A Meeting of the Minds
(l-r) Dr. Allison Ebert works with mentee Reilly Allison in the Ebert lab. Dr. Ebert recently was recognized with two prestigious awards from the Graduate School Association.
After conducting her first research projects as an undergraduate in a lab focused on spinal muscular atrophy (SMA), Reilly Allison did not expect to continue her research on the disease when she entered the MCW School of Graduate Studies (formerly known as the Graduate School of Biomedical Sciences).
She was surprised to find that Allison Ebert, PhD, associate professor of cell biology, neurobiology and anatomy, and director of the MCW Neuroscience Doctoral Program, also largely focused the research in her own lab on SMA.
Now in her third year of graduate studies at MCW, Allison recalls, “I was initially impressed by Dr. Ebert during a session she led on how to be an ethical researcher, which was part of the neuroscience bootcamp conducted just before graduate school began.” Allison quickly learned about the focus of Dr. Ebert’s lab and was thrilled to conduct her first six-week rotation under Dr. Ebert’s tutelage.
“Reilly Allison came to MCW with great research experience from her undergraduate years at Emory, including on SMA, and I could tell right away that she was going to be wonderful to work with,” Dr. Ebert notes. “She jumped right in and took the initiative on meaningful projects, so I was incredibly enthusiastic to have her join my lab for the remainder of her doctoral program following the completion of her other rotations.”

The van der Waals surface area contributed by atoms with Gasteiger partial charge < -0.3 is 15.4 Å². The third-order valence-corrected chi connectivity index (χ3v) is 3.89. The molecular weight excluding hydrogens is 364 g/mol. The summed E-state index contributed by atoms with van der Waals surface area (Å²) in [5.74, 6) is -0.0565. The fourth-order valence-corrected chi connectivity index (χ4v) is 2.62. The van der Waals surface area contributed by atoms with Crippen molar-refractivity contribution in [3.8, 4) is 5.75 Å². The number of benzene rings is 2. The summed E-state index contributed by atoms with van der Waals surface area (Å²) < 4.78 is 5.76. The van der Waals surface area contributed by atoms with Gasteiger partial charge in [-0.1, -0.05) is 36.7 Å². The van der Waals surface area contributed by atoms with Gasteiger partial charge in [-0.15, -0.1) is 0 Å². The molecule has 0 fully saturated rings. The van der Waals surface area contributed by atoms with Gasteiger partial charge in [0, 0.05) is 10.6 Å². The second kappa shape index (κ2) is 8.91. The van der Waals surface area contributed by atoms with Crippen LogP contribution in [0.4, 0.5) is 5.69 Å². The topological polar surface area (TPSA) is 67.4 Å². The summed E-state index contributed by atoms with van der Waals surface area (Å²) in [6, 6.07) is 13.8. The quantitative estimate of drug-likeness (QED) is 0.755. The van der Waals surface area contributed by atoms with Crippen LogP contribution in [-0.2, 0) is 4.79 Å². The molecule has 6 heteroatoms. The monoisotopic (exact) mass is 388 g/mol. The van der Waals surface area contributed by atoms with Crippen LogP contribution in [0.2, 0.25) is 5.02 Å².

Allison rejoined the Ebert lab during the hibernation of most research activity at MCW in the early days of the COVID-19 pandemic (detailed in the cover story of the combined Annual Report and Fall 2021 issue of MCW Magazine).
Dr. Ebert credits Allison for not being discouraged and for spending that time of lab hibernation reviewing relevant research studies and making extensive plans for future experiments. In turn, Allison shares that a key to her scientific success has been Dr. Ebert’s mentorship.
“Dr. Ebert always has an open door to answer questions or discuss ideas, but she doesn’t micromanage my experiments. She tailors her mentorship style to each mentee, and, in my case, she knows how to inspire me and work with me to set goals and deadlines that are both ambitious and achievable,” Allison adds.
Dr. Ebert recently was recognized by the MCW Graduate School Association as both the Mentor of the Year and the Teacher of the Year. She was the first faculty member to receive both accolades in the same year.
“I was shocked by getting both awards, and it was an incredible honor to be selected by our graduate students,” Dr. Ebert says. In her mentorship role for Reilly Allison, Dr. Ebert saw an opportunity to highlight Allison’s outstanding work on a manuscript published in January 2022 in Glia (a monthly peer-reviewed scientific journal) by nominating the article for the Paper of the Season Award, sponsored by the MCW School of Graduate Studies.